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Archived updates for Wednesday, October 24, 2007

Sovereign Immunity Not Waived by Intervention in Related Dispute

In Biomedical Patent Management Corporation v. State of California, Dept. of Health Services (October 23, 2007), the Federal Circuit affirmed that DHS’s initial waiver of Eleventh Amendment sovereign immunity as intervenor in an earlier, related action that was dismissed for improper venue did not extend to this case or judicially estop DHS from asserting immunity in this case.

According to Kathleen M. O’Malley, District Judge, United States District Court for the Northern District of Ohio, sitting by designation:

. . . where a waiver of immunity occurs in an earlier action that is dismissed, or an entirely separate action, courts, including our own, have held that the waiver does not extend to the separate lawsuit. See Tegic, 458 F.3d at 1342-43 (discussed below); City of S. Pasadena, 284 F.3d at 1157-58. In City of S. Pasadena, relied upon by the district court in this action and described above, the dismissal without prejudice was found to prevent the "carry over" of an earlier waiver to a new lawsuit. City of S. Pasadena, 284 F.3d at 1157-58. Likewise, in Tegic, this court held that a State university’s participation in one lawsuit did not amount to a waiver of immunity in a separate lawsuit, even one involving the same patent. 458 F.3d at 1342-43.

. . . In sum, we conclude that any unfairness or inconsistency that would arise from permitting DHS to assert sovereign immunity in the present case is not so substantial as to cause us to diverge from the general principles of waiver that we have laid out in this opinion: that a waiver generally does not extend to a separate lawsuit, and that any waiver, including one effected by litigation conduct, must be "clear." Accordingly, we reject BPMC’s first theory as to why DHS should be prevented from asserting sovereign immunity in this case.

. . . [With regard to estoppel], the question here is whether it is fundamentally unfair to allow DHS to assert its immunity in this 2006 lawsuit solely because it chose to intervene in a related action almost ten years earlier; we conclude it is not.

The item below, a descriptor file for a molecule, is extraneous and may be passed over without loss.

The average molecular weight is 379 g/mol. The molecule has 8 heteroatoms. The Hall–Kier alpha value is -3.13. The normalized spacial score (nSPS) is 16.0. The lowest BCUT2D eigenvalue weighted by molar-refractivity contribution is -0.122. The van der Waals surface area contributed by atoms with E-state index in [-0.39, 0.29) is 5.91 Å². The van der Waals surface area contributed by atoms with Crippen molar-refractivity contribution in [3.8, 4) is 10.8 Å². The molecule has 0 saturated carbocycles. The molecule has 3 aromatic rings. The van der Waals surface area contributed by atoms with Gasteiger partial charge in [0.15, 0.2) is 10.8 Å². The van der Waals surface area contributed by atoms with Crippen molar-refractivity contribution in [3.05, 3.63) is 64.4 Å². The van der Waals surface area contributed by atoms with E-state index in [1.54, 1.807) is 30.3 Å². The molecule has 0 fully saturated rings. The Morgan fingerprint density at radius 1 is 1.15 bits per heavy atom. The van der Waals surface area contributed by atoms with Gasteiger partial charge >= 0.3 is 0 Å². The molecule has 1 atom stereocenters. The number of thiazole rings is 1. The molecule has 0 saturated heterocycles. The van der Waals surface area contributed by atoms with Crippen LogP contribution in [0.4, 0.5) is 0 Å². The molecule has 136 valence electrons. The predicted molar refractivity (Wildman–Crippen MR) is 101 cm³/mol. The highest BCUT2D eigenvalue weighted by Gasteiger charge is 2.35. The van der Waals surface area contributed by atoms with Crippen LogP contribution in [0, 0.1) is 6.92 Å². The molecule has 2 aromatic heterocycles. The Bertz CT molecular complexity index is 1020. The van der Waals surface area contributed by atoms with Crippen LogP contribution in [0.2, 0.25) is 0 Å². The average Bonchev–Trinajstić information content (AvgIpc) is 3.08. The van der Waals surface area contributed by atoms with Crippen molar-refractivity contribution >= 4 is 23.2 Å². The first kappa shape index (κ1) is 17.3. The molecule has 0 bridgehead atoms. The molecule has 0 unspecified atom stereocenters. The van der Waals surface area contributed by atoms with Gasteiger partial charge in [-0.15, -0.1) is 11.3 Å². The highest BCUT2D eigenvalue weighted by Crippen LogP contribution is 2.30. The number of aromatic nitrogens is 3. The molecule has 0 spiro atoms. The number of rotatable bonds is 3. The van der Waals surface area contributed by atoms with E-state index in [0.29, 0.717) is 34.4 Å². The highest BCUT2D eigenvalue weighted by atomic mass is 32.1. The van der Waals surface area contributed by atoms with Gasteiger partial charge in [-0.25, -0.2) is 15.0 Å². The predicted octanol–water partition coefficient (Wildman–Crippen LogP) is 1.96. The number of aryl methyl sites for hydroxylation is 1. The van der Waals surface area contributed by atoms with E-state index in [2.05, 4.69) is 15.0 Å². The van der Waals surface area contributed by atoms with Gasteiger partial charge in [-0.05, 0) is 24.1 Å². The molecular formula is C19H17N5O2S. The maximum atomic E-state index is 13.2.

We find that the district court correctly determined that DHS is not judicially estopped from asserting sovereign immunity in the present lawsuit, and did not abuse its discretion by dismissing this action in the face of BPMC’s argument to the contrary.

. . .Finally, BPMC argues that a recent Supreme Court decision, Central Virginia Community Coll. v. Katz, 546 U.S. 356, 126 S.Ct. 990 (2006), implicitly overruled Florida Prepaid such that sovereign immunity is no longer available in patent infringement actions. BPMC raises this issue on appeal, however, only to "preserve[] it for potential Supreme Court review." The holding in Katz was so closely tied to the history of the Bankruptcy Clause and the unique aspects of bankruptcy jurisdiction that it cannot be read to extend to actions for patent infringement. See, e.g., Katz, 546 U.S. at 378, 126 S.Ct. at 1005 ("In ratifying the Bankruptcy Clause, the States acquiesced in a subordination of whatever sovereign immunity they might otherwise have asserted in proceedings necessary to effectuate the in rem jurisdiction of the bankruptcy courts."). Because we find that Katz cannot be read to overrule Florida Prepaid, either expressly or implicitly, we find that the district court correctly rejected this argument.

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